Help, I’ve been blocked from my PBX!

[HOW TO] Help, I’ve been blocked from my PBX!

Note: This post assumes you’re running FreePBX Distro 13 or higher

If your FreePBX instance has suddenly become unreachable, chances are you’ve been blocked by one of the included network security mechanisms in FreePBX. The good news is that it’s working! The bad news is now you have to somehow work out a way to get yourself unblocked, figure out how you got blocked, and stop it from happening again.

What Blocked Me?

Intrusion Detection (fail2ban)

If you’ve suddenly lost access to the server, this is the most likely culprit. Intrusion Detection scans log files and looks for failed login attempts and other types of unauthorized access, and then temporarily bans the IP of the “attacker”. Continue reading

Virtualmin Server Configuration on Vultr VS

Initial Configuration

In your Vultr Control Panel, set up a Ubuntu Server instance and SSH into it. Then add a PPA that will provide your server with multiple PHP versions and update.

For Ubuntu Install
# add-apt-repository ppa:ondrej/php
# apt-get update && apt-get -y upgrade && apt-get -y dist-upgrade

Now download the Virtualmin install script and run the install.

# wget http://software.virtualmin.com/gpl/scripts/install.sh
# sh install.sh

Next install different PHP versions. Continue reading

Network Booting LibreElec to Raspberry Pi’s from a Synology NAS

Work Environment

NAS: Synology DS216+II with DSM 6.1.7-15284

Netgear WNDR3700v2 Router Running Gargoyle Firmware version 1.10.0

Raspberry Pi’s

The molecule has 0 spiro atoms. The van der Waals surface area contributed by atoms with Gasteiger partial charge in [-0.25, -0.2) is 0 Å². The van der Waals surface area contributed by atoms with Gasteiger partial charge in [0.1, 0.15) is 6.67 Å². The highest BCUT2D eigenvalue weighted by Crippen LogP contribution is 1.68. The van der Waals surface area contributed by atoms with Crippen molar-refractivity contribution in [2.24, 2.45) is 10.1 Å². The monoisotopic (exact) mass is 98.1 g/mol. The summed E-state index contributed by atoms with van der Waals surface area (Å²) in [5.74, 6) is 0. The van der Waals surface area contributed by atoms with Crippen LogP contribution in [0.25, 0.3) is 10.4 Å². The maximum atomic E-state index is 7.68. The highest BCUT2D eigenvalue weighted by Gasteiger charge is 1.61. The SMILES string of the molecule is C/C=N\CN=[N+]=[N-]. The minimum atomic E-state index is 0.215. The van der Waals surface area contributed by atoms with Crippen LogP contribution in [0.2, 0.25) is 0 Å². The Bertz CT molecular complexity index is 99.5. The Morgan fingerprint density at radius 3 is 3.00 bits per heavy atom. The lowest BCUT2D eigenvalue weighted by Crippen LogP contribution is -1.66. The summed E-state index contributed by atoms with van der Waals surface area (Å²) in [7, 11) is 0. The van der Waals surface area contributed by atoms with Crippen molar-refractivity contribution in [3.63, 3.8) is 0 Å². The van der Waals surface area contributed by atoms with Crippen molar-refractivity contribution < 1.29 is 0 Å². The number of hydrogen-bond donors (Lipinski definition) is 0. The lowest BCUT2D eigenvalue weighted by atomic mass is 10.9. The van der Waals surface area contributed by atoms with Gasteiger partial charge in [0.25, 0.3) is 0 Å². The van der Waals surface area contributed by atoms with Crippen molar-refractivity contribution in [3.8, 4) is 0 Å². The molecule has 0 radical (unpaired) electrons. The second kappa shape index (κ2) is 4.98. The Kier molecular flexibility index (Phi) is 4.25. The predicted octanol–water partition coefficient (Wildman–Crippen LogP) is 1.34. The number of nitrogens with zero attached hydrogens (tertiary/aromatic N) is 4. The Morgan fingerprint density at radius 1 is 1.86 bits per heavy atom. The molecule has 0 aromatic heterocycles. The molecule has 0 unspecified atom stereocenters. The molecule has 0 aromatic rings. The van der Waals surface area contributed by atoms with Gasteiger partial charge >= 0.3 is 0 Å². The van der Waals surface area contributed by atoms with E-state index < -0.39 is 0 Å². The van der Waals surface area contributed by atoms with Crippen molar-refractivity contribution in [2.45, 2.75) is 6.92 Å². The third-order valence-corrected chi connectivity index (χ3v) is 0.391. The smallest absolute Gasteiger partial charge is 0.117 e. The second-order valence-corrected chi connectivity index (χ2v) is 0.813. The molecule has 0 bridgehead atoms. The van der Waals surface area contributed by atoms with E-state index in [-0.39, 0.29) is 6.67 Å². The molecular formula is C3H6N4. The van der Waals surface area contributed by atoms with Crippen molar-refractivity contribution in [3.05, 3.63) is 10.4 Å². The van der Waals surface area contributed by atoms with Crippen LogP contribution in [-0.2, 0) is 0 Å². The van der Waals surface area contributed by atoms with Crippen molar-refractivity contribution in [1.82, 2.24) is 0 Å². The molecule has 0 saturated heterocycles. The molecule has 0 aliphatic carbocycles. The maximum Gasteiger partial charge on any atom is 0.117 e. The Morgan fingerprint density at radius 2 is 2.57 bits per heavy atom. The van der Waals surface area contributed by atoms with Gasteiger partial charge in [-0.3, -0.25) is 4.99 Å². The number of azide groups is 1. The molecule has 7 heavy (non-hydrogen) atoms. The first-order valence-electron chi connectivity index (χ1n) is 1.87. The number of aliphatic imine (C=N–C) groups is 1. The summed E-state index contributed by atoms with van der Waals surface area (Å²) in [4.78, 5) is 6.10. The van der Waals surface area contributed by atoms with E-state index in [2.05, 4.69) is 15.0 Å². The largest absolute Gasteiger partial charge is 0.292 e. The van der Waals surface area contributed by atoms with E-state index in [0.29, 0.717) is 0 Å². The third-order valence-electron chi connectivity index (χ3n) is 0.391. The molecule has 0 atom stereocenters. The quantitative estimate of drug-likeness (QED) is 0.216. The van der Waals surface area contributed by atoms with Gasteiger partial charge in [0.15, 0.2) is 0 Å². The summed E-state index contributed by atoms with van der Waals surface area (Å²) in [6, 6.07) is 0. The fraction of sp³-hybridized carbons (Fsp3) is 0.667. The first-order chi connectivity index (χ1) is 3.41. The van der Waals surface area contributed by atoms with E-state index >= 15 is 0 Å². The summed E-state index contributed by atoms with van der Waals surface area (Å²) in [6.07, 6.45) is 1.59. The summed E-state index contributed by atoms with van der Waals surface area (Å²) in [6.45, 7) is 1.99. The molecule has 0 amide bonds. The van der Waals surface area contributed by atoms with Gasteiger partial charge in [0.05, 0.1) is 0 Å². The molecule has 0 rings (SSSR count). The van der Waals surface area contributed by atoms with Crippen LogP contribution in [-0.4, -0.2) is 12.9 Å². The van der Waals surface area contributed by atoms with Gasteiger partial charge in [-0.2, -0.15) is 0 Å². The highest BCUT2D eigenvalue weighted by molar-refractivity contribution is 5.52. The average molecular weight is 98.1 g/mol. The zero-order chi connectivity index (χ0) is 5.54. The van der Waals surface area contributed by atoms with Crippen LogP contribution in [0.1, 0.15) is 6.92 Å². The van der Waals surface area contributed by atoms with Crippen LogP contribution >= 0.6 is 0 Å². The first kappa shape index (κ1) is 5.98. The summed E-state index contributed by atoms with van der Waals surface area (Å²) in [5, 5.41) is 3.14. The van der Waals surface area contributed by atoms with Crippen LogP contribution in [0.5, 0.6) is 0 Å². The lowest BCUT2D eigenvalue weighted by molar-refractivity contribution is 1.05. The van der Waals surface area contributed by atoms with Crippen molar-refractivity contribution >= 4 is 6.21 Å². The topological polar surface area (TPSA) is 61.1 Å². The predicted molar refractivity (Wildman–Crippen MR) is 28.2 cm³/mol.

Before you begin

Enable SSH on the NAS.

If you have a battery backup unit then enable UPS.

Download LibreElec image files for all architectures of Raspberry Pi’s on the network (i.e. RPi1, RPI3)

If your router acts as the DHCP server in your network then it will need to support network booting (most do not) if you want to continue to use it as the DHCP server, otherwise you will need to disable DHCP on your router and setup a DHCP server on your NAS. An alternative is to install a Linux firmware to your router if it’s possible (i.e. OpenWRT, DD-WRT, etc.) which is the scenario used for this guide.
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Building a TV Server on a Synology NAS (Updated)

Work Environment

NAS:  Synology DS216+II with DSM 6.1.7-15284

Before you begin:

Enable SSH.

If you have a battery backup unit then enable UPS.

You will need to donate $20 to http://mc2xml.awardspace.info to get a version of the software that will run on your Synology if it uses an ARM processor and won’t run the standard x86 version that you can download from the site. The DS216+II in this tutorial has an Intel x86 / x64 processor so the standard x86 version will work just fine.

You will also need a subscription to Schedules Direct.

Add SynoCommunity to your package sources. Install the latest version of Tvheadend. You might need to enable beta versions to get the latest version of the software.

Create a Windows Share folder on your Synology called “public” and make sure the “sc-media” user has read/write access to it.
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Setting Up MythTV on an Odroid C2

passwd root
apt-get update
apt-get upgrade
apt-get dist-upgrade
apt autoremove
reboot
apt-get install nano mariadb-server apache2 open-iscsi
nano /etc/apt/sources.list.d/webmin.list

deb http://download.webmin.com/download/repository sarge contrib